I am Wenxiang Chen, a postdoctoral research associate in Prof. Qian Chen’s group in the Department of Materials Science and Engineering, UIUC. Before joining UIUC, I obtained my Ph.D. degree in Prof. Cherie Kagan’s group in the Department of Electrical and Systems Engineering at the University of Pennsylvania and my bachelor’s degree in Applied Physics at the University of Science and Technology of China.
See my most recent talk at “North American Materials Colloquium Series” representing MatSE, UIUC:
My research focuses on the modulation of charge carrier oscillation and insertion at solid-solid and solid-liquid interfaces for surface plasmon resonance and energy storage technologies. My academic training has prepared me as an effective researcher in electromagnetics and energy technology.
My Ph.D. study (2011-2017, advised by Prof. Cherie R. Kagan) was centered on designing and fabricating plasmonic metamaterials for light manipulation using both colloidal nanoparticles and bulk metals as building blocks. I have developed broad-bandwidth optical waveplates, reconfigurable designer metasurfaces, angle-independent optical moisture sensors, and strong optical absorbers. The work on the ultra-sensitive, mechanically-reconfigurable metasurfaces on microstructured elastomeric substrates has led to the application of a patent.
My postdoctoral research (2017-present, advised by Prof. Qian Chen) focuses on the study of the origin and impacts of chemo-mechanical coupling in energy storage devices. We used λ-MnO2 cathode materials in Mg-ion batteries as our model system as it has strong chemo-mechanical coupling. We successfully mapped the mechanical strain and chemical phase in the cathode materials at the same time at the atomic-to-nanometer length scale based on scanning electron nanodiffraction (known as SEND) in the scanning transmission electron microscope. For the first time, we uncovered the atomic-level straining mechanism that regulates the particle-level chemo-mechanical inhomogeneities and the macroscopic energy storage capacities. We are also applying liquid-phase TEM to characterize cathode materials under operation conditions.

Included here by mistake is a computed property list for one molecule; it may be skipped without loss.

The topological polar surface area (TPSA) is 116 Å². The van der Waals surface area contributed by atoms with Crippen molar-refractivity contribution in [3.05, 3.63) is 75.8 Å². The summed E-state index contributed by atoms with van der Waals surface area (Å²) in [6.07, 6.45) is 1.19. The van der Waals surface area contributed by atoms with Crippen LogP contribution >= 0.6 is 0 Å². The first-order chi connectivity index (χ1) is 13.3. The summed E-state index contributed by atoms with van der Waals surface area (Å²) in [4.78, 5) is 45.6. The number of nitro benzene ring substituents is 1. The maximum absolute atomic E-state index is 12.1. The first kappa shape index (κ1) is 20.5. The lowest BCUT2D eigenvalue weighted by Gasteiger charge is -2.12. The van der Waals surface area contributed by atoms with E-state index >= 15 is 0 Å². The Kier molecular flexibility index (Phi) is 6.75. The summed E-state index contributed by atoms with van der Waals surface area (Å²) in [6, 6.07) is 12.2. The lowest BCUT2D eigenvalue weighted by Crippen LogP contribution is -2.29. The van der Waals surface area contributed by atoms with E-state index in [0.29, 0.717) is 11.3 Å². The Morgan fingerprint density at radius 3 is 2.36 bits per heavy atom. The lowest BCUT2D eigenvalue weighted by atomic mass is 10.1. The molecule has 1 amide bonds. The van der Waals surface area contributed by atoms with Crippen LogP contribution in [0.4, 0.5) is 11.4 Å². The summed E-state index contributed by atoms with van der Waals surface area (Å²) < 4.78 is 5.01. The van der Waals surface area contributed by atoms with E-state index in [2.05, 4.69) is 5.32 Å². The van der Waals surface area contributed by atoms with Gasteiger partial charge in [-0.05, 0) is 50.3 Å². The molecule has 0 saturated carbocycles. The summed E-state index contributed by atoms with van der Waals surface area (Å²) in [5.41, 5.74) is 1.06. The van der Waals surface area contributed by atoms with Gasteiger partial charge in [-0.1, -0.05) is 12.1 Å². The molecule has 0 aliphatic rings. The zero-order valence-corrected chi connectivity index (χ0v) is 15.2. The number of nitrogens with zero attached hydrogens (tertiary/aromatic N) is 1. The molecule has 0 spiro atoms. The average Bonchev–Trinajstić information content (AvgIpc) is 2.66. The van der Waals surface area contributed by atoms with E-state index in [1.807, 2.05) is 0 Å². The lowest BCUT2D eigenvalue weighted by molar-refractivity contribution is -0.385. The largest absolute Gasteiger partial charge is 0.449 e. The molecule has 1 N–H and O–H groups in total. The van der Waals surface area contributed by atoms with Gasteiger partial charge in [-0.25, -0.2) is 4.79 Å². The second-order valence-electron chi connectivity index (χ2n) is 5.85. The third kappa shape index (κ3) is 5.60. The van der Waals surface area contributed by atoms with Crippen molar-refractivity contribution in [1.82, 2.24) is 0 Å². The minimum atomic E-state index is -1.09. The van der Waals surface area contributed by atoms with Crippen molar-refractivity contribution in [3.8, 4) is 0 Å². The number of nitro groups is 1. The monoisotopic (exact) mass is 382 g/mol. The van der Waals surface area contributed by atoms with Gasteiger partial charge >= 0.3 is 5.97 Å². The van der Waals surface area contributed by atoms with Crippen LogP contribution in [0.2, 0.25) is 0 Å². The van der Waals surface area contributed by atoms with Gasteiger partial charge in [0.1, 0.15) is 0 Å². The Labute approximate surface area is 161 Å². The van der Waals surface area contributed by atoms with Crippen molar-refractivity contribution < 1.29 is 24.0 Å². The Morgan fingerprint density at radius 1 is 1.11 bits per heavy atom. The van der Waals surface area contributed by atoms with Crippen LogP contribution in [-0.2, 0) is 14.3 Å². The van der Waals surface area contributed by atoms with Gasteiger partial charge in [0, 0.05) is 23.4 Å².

In the future, I plan to converge energy science and plasmonic technology to develop a research program focusing on the emerging interdisciplinary areas: battery design and diagnosis via plasmonic sensing and electrochemically driven active plasmonics and metamaterials. To be specific, the integration of energy science and plasmonic technology will have impacts in three key aspects: (1) scientific understanding: generate fundamental understanding of chemical events and electrochemical inhomogeneity in insertion devices, (2) characterization: provide in situ nanoscopic characterizations of battery chemistry, and (3) device design: inspire the construction of high-performance energy storage devices and reconfigurable optical components. I plan to use metal and oxide nanomaterials with precisely-defined geometry, stoichiometry, and strain as material building blocks. My research will synergistically integrate state-of-the-art in situ nanoscopic imaging with ex situ atomic-level electron microscopy characterization methods at complementary length and time scales. The design and fabrication of functional materials will be enabled by either chemical synthesis, lithographical fabrication, or their combination. I believe the convergence of energy science and plasmonic technology will open up unprecedented opportunities in understanding important scientific questions and achieving breakthroughs in optical and electrochemical technology.
Chemomechanical coupling, energy storage materials, plasmonics, optics, atomic to nanoscale characterization.
Address: MRL 474,104 South Goodwin Avenue, Urbana, IL 61801
Email: wxchen at illinois dot edu